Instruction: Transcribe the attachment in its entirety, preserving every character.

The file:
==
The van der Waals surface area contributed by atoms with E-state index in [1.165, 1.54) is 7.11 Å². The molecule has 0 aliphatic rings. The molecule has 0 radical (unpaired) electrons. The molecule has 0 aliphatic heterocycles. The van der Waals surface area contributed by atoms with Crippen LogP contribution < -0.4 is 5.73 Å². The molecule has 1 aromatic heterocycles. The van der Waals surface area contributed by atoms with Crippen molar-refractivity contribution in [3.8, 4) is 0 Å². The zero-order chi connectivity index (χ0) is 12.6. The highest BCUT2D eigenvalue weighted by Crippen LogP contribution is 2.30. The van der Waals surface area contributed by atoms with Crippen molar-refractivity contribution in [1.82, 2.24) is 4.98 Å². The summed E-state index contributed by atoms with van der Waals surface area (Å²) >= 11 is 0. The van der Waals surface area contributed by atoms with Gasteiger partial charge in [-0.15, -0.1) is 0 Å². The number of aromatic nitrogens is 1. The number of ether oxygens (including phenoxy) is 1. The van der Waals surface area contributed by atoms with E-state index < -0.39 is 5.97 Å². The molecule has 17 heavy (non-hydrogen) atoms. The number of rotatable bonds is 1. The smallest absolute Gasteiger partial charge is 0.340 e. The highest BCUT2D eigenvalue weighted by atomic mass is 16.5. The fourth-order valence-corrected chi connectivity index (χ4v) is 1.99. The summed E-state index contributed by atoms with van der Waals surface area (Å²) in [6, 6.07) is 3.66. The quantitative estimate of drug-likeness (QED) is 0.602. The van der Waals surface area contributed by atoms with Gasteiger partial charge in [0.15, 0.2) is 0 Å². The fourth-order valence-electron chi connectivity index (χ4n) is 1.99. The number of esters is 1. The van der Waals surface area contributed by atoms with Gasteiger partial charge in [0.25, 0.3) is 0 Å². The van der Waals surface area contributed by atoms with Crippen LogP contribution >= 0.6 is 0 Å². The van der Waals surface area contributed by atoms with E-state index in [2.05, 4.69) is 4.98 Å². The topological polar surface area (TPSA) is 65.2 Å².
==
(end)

The van der Waals surface area contributed by atoms with E-state index in [1.165, 1.54) is 7.11 Å². The molecule has 0 aliphatic rings. The molecule has 0 radical (unpaired) electrons. The molecule has 0 aliphatic heterocycles. The van der Waals surface area contributed by atoms with Crippen LogP contribution < -0.4 is 5.73 Å². The molecule has 1 aromatic heterocycles. The van der Waals surface area contributed by atoms with Crippen molar-refractivity contribution in [3.8, 4) is 0 Å². The zero-order chi connectivity index (χ0) is 12.6. The highest BCUT2D eigenvalue weighted by Crippen LogP contribution is 2.30. The van der Waals surface area contributed by atoms with Crippen molar-refractivity contribution in [1.82, 2.24) is 4.98 Å². The summed E-state index contributed by atoms with van der Waals surface area (Å²) >= 11 is 0. The van der Waals surface area contributed by atoms with Gasteiger partial charge in [-0.15, -0.1) is 0 Å². The number of aromatic nitrogens is 1. The number of ether oxygens (including phenoxy) is 1. The van der Waals surface area contributed by atoms with E-state index < -0.39 is 5.97 Å². The molecule has 17 heavy (non-hydrogen) atoms. The number of rotatable bonds is 1. The smallest absolute Gasteiger partial charge is 0.340 e. The highest BCUT2D eigenvalue weighted by atomic mass is 16.5. The fourth-order valence-corrected chi connectivity index (χ4v) is 1.99. The summed E-state index contributed by atoms with van der Waals surface area (Å²) in [6, 6.07) is 3.66. The quantitative estimate of drug-likeness (QED) is 0.602. The van der Waals surface area contributed by atoms with Gasteiger partial charge in [0.15, 0.2) is 0 Å². The fourth-order valence-electron chi connectivity index (χ4n) is 1.99. The number of esters is 1. The van der Waals surface area contributed by atoms with Gasteiger partial charge in [0.25, 0.3) is 0 Å². The van der Waals surface area contributed by atoms with Crippen LogP contribution >= 0.6 is 0 Å². The van der Waals surface area contributed by atoms with E-state index in [2.05, 4.69) is 4.98 Å². The topological polar surface area (TPSA) is 65.2 Å².